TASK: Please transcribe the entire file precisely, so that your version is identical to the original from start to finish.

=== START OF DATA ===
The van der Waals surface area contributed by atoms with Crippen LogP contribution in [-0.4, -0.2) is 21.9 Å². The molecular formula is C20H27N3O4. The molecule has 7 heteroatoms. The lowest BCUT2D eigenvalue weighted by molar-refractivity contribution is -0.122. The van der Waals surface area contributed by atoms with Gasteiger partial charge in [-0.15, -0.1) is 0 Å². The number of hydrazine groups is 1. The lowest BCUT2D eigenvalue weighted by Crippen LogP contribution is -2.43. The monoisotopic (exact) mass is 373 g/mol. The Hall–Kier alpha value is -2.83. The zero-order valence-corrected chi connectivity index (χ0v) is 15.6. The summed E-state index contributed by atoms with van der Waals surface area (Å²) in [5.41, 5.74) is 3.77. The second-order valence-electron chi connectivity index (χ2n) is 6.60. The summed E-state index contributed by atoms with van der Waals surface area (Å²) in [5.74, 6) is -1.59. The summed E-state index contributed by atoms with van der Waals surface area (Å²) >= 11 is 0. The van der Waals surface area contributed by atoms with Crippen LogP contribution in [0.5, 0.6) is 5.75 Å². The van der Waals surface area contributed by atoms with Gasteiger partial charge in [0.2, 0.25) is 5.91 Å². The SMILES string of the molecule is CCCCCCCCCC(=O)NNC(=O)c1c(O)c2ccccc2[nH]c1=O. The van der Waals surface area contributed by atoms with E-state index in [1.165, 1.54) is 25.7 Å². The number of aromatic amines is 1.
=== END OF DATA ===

The van der Waals surface area contributed by atoms with Crippen LogP contribution in [-0.4, -0.2) is 21.9 Å². The molecular formula is C20H27N3O4. The molecule has 7 heteroatoms. The lowest BCUT2D eigenvalue weighted by molar-refractivity contribution is -0.122. The van der Waals surface area contributed by atoms with Gasteiger partial charge in [-0.15, -0.1) is 0 Å². The number of hydrazine groups is 1. The lowest BCUT2D eigenvalue weighted by Crippen LogP contribution is -2.43. The monoisotopic (exact) mass is 373 g/mol. The Hall–Kier alpha value is -2.83. The zero-order valence-corrected chi connectivity index (χ0v) is 15.6. The summed E-state index contributed by atoms with van der Waals surface area (Å²) in [5.41, 5.74) is 3.77. The second-order valence-electron chi connectivity index (χ2n) is 6.60. The summed E-state index contributed by atoms with van der Waals surface area (Å²) in [5.74, 6) is -1.59. The summed E-state index contributed by atoms with van der Waals surface area (Å²) >= 11 is 0. The van der Waals surface area contributed by atoms with Crippen LogP contribution in [0.5, 0.6) is 5.75 Å². The van der Waals surface area contributed by atoms with Gasteiger partial charge in [0.2, 0.25) is 5.91 Å². The SMILES string of the molecule is CCCCCCCCCC(=O)NNC(=O)c1c(O)c2ccccc2[nH]c1=O. The van der Waals surface area contributed by atoms with E-state index in [1.165, 1.54) is 25.7 Å². The number of aromatic amines is 1.